United States: Amazon Makes The C.U.T. – An Important Taxpayer Win, A Reminder To Consider Transactional Evidence

Last Updated: June 14 2017
Article by Michael Peggs


In finding for the taxpayer in a recent transfer pricing decision,1 the U.S. Tax Court followed its own determination in Veritas2 in valuing a buy-in payment made as compensation for the right to use pre-existing intangible assets in a related-party cost-sharing arrangement ("C.S.A."). This decision, like other major transfer pricing decisions, serves as a reminder of the fact-intensive nature of transfer pricing matters and of the importance of uncovering and properly analyzing transactional evidence from the controlled transaction in question and from uncontrolled transactions or dealings of the business.

This article comments on the lessons learned from this important taxpayer victory. For a full discussion of the tax treatment of intellectual property ("I.P.") at issue in the case, see "Tax Concerns on Outbound I.P. Transfers: Pitfalls & Planning in Light of I.R.S. Defeat in Amazon Case" in last month's edition of Insights.3


Amazon.com, Inc. ("Amazon") entered into a C.S.A. with Luxembourg subsidiary A.E.H.T. in 2005. The C.S.A. covered: (i) the software and other technology underlying the Amazon European domain-name websites, fulfillment centers, and related business activities; (ii) marketing intangibles, including trademarks, tradenames, and domain names used in Amazon's European business; and (iii) customer lists, customer data, and the Amazon tradename and mark. The right to use the pre-existing intangible assets in these three categories was priced at $254.5 million, payable over a seven-year period corresponding with the useful life of the intangible assets.

Using the income method and the same discounted cash flow approach rejected by the court in Veritas, the I.R.S. estimated the arm's length value of the buy-in payment to be $3.468 billion, effectively disregarding the C.S.A. and valuing the transfer of rights as a business that would exploit infinitely-lived intangibles in perpetuity. The I.R.S. also disputed the Amazon failure to classify certain technology and content expenses of Amazon.com as intangible development costs, thereby biasing downward the income from annual cost sharing payments received from A.E.H.T. over the term of the C.S.A.

The economic substance of the A.E.H.T. Luxembourg operations hub was not critical on its own. Local language requirements, local vendor relations, and European logistics considerations and customer tastes were all factors contributing to the need to carry on a business in Luxembourg, and the change in economic position for A.E.H.T. expected to result from the C.S.A. In rejecting the I.R.S. transfer pricing method, the court made clear that "A.E.H.T. was not an empty cash box." This determination contrasts sharply with the O.E.C.D. outcomes under the B.E.P.S. Action Plan that attack hypothetical "cash boxes" that are legal owners of rights but lack the decision-making and risk management capacity needed to allocate capital to investments with uncertain returns. The dispute in Amazon therefore centered on (i) the transfer pricing method, (ii) the assumptions made and analyses used to value the buy-in payment, and (iii) the correct treatment of the intangible development costs within the term of the C.S.A.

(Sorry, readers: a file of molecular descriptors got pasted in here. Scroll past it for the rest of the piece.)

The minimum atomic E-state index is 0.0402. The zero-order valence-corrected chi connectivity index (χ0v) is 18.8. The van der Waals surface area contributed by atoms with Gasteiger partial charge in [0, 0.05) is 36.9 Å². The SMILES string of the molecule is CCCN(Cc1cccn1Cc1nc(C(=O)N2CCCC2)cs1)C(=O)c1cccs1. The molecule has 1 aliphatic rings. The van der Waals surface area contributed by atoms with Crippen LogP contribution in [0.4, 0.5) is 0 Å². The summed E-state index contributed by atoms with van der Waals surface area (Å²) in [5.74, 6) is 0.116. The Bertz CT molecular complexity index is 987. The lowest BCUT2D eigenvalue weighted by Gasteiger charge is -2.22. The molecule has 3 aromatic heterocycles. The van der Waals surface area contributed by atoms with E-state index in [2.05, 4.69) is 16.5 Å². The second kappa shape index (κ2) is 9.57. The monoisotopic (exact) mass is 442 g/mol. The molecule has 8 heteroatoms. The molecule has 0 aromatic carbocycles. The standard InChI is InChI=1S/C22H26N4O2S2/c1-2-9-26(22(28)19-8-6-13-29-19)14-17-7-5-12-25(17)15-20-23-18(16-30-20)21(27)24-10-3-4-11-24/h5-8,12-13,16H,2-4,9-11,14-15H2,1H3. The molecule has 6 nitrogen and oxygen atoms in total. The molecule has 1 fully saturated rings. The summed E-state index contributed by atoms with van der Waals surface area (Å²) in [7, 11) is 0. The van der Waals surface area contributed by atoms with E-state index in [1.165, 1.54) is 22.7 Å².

In deciding for the taxpayer, the court relied on the testimony and reports of 30 experts in computer science, marketing, economics, and transfer pricing economics. The opinions of the computer science experts on the state and viability of the Amazon software and websites served as a stable foundation upon which the transfer pricing economics experts for the taxpayer could anchor their assumptions. These assumptions were critical – as the technical constraints of the software system provided a reliable estimate of the lifespan of the software used to power the core operations of the Amazon websites and fulfillment business. The marketing experts helped the court decide on a proper method to estimate key variable values used in the marketing intangibles value calculation. They also assisted the court in determining how the intangibles allowed a team of engineers – for whom no technical challenge seemed too large – to overhaul the websites without causing them to crash during popular shopping seasons.